She noted that in Hawaii’s case it took several months of negotiations with White House Counsel Don McGahn and his staff to get a deal.
“This demonstrates that when there has been meaningful consultation between Congress and the White House it is possible for both sides to agree on qualified, nonideological nominees,” Hirono said.
“Our federal district courts have played a critical role in protecting our rights over the past year,” she said. “The legislative branch has a responsibility to make sure the nominees we confirm are both qualified and capable of making decisions based on the Constitution, the law and the facts.”
What makes Otake’s nomination all the more striking is that she was recommended for the judgeship in 2015 when Barack Obama was president.
At the time, Otake was one of three finalists chosen by a federal judicial selection panel made up of members picked by Hirono and Schatz. The other two candidates were David Louie, a former Hawaii attorney general, and Clare Connors, a private practice attorney who, like Otake, worked as a federal prosecutor.
Obama ultimately nominated Connors from the list, but she was never confirmed by the Republican-controlled Senate.
Harsh Voruganti, a lawyer from Arlington, Virginia, who runs The Vetting Room, a non-partisan legal blog that tracks the Trump administration’s judicial nominations, wrote that Otake’s nomination likely resulted from backroom dealmaking by Hawaii’s senators.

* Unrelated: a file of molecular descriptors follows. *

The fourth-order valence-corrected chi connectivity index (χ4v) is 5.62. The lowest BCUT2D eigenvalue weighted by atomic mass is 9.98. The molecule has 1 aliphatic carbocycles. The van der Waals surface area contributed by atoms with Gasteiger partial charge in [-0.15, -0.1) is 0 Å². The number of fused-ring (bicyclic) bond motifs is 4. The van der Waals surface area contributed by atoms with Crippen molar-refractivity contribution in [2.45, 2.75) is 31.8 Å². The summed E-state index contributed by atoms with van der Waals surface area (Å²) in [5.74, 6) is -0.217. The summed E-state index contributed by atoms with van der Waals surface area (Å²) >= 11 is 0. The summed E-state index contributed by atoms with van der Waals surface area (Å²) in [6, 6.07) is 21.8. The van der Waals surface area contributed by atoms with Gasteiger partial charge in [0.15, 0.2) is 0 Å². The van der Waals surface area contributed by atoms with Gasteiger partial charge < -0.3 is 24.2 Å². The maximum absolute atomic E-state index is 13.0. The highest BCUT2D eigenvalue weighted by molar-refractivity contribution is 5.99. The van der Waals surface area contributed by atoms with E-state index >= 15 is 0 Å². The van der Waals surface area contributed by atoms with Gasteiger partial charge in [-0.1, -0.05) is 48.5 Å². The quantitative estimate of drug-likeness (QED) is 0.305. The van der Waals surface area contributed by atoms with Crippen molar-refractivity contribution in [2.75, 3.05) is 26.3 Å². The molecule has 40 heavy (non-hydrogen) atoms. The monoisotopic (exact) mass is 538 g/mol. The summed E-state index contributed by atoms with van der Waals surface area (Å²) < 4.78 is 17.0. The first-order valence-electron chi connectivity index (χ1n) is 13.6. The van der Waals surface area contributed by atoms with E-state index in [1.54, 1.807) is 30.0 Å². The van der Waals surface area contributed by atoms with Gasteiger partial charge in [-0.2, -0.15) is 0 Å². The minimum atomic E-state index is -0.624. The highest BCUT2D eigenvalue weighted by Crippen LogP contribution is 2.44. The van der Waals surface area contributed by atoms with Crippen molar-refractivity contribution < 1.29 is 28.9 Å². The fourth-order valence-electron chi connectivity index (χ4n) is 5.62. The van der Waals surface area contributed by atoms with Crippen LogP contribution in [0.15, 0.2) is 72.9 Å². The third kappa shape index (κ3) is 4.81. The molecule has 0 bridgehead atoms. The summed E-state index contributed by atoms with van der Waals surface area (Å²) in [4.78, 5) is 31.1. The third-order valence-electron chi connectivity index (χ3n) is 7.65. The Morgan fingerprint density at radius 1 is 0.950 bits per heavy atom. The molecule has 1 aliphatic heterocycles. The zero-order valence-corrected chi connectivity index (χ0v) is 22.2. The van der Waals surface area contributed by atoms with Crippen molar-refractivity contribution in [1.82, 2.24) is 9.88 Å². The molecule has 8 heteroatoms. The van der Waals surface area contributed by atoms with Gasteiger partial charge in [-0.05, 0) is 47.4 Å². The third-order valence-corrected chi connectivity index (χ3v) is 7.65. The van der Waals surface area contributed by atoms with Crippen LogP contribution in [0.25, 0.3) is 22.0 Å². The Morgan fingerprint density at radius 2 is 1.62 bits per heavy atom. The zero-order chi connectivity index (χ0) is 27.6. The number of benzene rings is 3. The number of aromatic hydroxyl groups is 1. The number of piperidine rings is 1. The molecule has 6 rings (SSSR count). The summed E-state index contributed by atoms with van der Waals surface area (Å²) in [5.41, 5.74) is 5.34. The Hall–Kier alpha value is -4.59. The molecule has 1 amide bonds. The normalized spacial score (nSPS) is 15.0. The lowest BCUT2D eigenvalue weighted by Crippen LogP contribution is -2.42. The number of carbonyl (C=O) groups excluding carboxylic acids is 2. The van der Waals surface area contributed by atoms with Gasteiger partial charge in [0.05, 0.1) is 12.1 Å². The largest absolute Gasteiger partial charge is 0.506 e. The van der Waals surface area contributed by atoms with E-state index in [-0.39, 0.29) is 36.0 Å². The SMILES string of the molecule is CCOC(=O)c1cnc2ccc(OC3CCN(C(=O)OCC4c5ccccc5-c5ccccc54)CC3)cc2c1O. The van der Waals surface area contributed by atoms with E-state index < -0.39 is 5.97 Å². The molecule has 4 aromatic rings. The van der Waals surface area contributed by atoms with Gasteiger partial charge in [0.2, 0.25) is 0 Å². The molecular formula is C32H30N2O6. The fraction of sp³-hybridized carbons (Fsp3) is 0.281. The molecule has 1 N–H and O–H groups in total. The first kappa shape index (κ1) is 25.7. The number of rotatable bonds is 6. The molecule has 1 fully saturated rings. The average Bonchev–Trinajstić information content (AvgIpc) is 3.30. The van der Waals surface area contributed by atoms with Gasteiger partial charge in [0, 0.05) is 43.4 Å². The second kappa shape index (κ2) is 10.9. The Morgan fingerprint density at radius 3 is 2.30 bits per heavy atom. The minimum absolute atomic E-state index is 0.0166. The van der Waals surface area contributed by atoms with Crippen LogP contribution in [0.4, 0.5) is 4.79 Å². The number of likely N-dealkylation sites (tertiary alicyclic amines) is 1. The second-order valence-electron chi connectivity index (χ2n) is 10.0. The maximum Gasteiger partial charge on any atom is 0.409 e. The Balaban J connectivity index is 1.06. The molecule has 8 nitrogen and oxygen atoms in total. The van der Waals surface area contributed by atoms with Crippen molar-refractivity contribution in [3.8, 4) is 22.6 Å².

Voruganti said that the Trump administration’s decision to nominate Otake seems to be part of a “package deal” to get the state’s senators to sign off on the nomination of Mark Bennett, the president’s Republican-leaning pick for Hawaii’s seat on the 9th U.S. Circuit Court of Appeals.
Bennett is a former Hawaii attorney general who served under Republican Gov. Linda Lingle from 2003 to 2010.
Trump has also nominated Kenji Price, a former private practice attorney, federal prosecutor and U.S. Army Ranger, to take over as U.S. attorney for Hawaii. Price also served as the president of the Hawaii chapter of the Federalist Society.
Voruganti said horse trading is common when it comes to judicial nominations, particularly in Democrat-controlled states such as Hawaii.
If the Senate flips from Republican to Democrat — which looks like a long shot in 2018 — Voruganti said the Trump administration’s willingness to compromise could be helpful in the future.
“Senator Hirono and Sen. Schatz both have been very vocal about disagreements they have with the administration, and Sen. Hirono has been very vocal about shortcomings she’s seen with the nominees,” Voruganti said.
The presumed negotiations over Hawaii judicial nominees “shows that there’s a little bit of work being done underlying the rhetoric,” Voruganti said.
After the Wednesday hearing, Hirono described her negotiations with McGahn over the judicial nominees as “professional and straightforward.” She noted that none of the judgeship nominees at the hearing displayed an overt political agenda.
“They’re all very well-qualified and I believe that they will be judges who will be fair and follow the law,” Hirono said. “And I don’t think that they have a particular ideological ax to grind.”
The Judiciary Committee did not vote on Otake’s confirmation Wednesday. If it’s approved as expected, it would move on to the full Senate.